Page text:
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Is motivational interviewing an effective treatment for substance abuse?
Primary outcomes were cessation or reduction of substance abuse. Secondary outcomes were retention in treatment, motivation to change, number of repeat convictions.
Systematic review and meta-analysis.
Searches were carried out in August to November 2010 in 18 electronic databases (Medline, Embase, PsycInfo, PsychExtra, Cochrane Central Register of Controlled Trials, C2-SPECTR, International Bibliography of the Social Sciences, Sociological Abstracts, ISI Web of Science, SveMed+, CINCH, NCJRS, SpringerLink, Wiley Interscience, DrugScope Library, Electronic Library of the National Documentation Centre on Drug Use, Google Scholar and Google), five websites (www.motivationalinterview.org, http://nrepp.samhsa.gov/programfulldetails.asp, www.controlled-trials.com, http://clinicalstudyresults.org, http://centrewatch) and four mailing lists (MINT-listserv, Australian Criminology Listserv, Campbell Crime & Justice Group Steering Committee, Crimnet). Additional studies were identified using reference lists from included studies and reviews.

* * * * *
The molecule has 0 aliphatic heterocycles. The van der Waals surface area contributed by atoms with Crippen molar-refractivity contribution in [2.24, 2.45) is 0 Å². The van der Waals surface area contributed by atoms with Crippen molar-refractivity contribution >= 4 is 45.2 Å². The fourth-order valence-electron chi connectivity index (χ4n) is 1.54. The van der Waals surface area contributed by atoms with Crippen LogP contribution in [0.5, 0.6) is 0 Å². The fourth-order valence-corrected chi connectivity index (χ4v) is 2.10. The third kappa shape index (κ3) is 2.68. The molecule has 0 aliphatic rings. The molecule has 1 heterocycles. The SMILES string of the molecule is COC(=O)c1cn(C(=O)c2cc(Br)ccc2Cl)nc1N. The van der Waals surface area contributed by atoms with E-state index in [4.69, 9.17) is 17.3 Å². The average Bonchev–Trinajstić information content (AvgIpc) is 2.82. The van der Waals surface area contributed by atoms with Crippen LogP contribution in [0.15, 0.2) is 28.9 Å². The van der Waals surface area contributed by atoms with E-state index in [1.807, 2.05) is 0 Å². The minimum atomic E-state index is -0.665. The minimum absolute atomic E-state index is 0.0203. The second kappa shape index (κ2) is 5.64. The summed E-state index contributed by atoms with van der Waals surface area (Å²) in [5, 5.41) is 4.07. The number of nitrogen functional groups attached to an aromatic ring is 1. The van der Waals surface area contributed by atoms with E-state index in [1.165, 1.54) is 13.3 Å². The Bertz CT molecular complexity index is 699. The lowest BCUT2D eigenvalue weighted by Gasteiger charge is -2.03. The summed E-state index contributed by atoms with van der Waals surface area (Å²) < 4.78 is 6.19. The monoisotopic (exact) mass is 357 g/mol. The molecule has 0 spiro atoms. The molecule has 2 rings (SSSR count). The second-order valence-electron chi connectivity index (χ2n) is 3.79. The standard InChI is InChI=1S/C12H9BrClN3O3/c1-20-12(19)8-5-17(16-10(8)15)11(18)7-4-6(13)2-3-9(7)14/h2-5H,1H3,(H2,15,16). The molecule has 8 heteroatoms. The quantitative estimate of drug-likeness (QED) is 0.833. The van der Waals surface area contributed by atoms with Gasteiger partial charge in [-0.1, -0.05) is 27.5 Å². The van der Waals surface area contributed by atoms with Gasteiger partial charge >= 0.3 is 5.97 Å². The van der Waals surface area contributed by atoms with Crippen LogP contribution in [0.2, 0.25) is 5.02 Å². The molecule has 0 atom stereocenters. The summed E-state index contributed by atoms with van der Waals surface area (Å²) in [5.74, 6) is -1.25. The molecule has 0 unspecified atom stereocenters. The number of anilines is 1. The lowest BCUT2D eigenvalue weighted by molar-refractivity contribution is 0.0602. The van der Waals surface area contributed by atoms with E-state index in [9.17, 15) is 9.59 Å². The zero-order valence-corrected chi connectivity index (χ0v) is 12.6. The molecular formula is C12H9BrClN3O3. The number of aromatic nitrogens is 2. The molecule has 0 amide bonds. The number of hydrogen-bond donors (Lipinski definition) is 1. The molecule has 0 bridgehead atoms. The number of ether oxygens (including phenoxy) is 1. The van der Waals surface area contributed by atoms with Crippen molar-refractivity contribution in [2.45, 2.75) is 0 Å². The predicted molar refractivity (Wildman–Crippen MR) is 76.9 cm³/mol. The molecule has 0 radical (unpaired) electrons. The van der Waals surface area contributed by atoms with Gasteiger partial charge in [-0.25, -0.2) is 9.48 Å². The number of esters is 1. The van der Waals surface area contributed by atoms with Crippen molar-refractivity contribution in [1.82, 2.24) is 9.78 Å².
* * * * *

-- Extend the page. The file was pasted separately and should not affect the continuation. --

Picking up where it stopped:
Study selection and analysis
Randomised control trials that compared individual motivation interviewing (MI) or Motivation Enhancement Therapy with no treatment, treatment as usual (TAU), assessment and feedback or other active treatment in individuals dependent on, addicted to or abusing substances. Substance misuse was not included. Only studies that confirmed MI through either audio- …
Sources of funding Sources of funding There were no external sources of funding supplied for this review; the internal source of support was the Norwegian Knowledge Centre for the Health Services.
Competing interests None.